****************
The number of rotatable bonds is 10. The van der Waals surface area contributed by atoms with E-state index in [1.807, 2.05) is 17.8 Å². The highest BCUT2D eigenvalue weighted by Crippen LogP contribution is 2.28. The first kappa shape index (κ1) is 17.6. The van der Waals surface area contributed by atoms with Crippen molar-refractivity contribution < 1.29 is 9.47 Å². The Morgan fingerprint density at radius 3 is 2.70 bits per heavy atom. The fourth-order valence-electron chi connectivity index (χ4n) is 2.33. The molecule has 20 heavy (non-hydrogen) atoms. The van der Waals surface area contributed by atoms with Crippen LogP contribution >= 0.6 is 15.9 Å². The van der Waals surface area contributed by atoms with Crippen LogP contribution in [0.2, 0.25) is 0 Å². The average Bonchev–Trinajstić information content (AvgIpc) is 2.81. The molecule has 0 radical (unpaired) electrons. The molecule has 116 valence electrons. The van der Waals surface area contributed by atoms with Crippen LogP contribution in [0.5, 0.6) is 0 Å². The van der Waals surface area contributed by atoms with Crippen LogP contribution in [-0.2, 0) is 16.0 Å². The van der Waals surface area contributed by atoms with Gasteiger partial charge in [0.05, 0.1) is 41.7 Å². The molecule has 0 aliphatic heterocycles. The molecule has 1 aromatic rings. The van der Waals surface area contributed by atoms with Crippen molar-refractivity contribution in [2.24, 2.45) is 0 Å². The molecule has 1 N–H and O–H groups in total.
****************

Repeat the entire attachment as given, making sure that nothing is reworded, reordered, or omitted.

The number of rotatable bonds is 10. The van der Waals surface area contributed by atoms with E-state index in [1.807, 2.05) is 17.8 Å². The highest BCUT2D eigenvalue weighted by Crippen LogP contribution is 2.28. The first kappa shape index (κ1) is 17.6. The van der Waals surface area contributed by atoms with Crippen molar-refractivity contribution < 1.29 is 9.47 Å². The Morgan fingerprint density at radius 3 is 2.70 bits per heavy atom. The fourth-order valence-electron chi connectivity index (χ4n) is 2.33. The molecule has 20 heavy (non-hydrogen) atoms. The van der Waals surface area contributed by atoms with Crippen LogP contribution >= 0.6 is 15.9 Å². The van der Waals surface area contributed by atoms with Crippen LogP contribution in [0.2, 0.25) is 0 Å². The average Bonchev–Trinajstić information content (AvgIpc) is 2.81. The molecule has 0 radical (unpaired) electrons. The molecule has 116 valence electrons. The van der Waals surface area contributed by atoms with Crippen LogP contribution in [0.5, 0.6) is 0 Å². The van der Waals surface area contributed by atoms with Crippen LogP contribution in [-0.2, 0) is 16.0 Å². The van der Waals surface area contributed by atoms with Gasteiger partial charge in [0.05, 0.1) is 41.7 Å². The molecule has 0 aliphatic heterocycles. The molecule has 1 aromatic rings. The van der Waals surface area contributed by atoms with Crippen molar-refractivity contribution in [2.24, 2.45) is 0 Å². The molecule has 1 N–H and O–H groups in total.